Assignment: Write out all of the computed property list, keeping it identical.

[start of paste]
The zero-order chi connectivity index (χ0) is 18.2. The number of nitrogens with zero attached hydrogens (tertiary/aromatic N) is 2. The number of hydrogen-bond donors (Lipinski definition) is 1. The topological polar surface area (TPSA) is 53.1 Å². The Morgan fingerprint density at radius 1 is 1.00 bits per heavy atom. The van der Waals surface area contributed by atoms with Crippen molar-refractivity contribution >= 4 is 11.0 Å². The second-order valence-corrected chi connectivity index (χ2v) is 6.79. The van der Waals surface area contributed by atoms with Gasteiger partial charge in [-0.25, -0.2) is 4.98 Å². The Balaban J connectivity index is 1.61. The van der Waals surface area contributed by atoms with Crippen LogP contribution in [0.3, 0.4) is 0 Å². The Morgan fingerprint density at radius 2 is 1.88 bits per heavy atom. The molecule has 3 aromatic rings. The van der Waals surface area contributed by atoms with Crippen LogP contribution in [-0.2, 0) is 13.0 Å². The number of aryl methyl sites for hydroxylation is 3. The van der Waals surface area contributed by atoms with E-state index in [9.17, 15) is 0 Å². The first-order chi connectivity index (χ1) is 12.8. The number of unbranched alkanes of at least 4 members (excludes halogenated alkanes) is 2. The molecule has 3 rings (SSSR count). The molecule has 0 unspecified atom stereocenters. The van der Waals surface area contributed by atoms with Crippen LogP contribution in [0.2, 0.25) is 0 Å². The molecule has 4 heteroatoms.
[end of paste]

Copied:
The zero-order chi connectivity index (χ0) is 18.2. The number of nitrogens with zero attached hydrogens (tertiary/aromatic N) is 2. The number of hydrogen-bond donors (Lipinski definition) is 1. The topological polar surface area (TPSA) is 53.1 Å². The Morgan fingerprint density at radius 1 is 1.00 bits per heavy atom. The van der Waals surface area contributed by atoms with Crippen molar-refractivity contribution >= 4 is 11.0 Å². The second-order valence-corrected chi connectivity index (χ2v) is 6.79. The van der Waals surface area contributed by atoms with Gasteiger partial charge in [-0.25, -0.2) is 4.98 Å². The Balaban J connectivity index is 1.61. The van der Waals surface area contributed by atoms with Crippen LogP contribution in [0.3, 0.4) is 0 Å². The Morgan fingerprint density at radius 2 is 1.88 bits per heavy atom. The molecule has 3 aromatic rings. The van der Waals surface area contributed by atoms with Crippen LogP contribution in [-0.2, 0) is 13.0 Å². The number of aryl methyl sites for hydroxylation is 3. The van der Waals surface area contributed by atoms with E-state index in [9.17, 15) is 0 Å². The first-order chi connectivity index (χ1) is 12.8. The number of unbranched alkanes of at least 4 members (excludes halogenated alkanes) is 2. The molecule has 3 rings (SSSR count). The molecule has 0 unspecified atom stereocenters. The van der Waals surface area contributed by atoms with Crippen LogP contribution in [0.2, 0.25) is 0 Å². The molecule has 4 heteroatoms.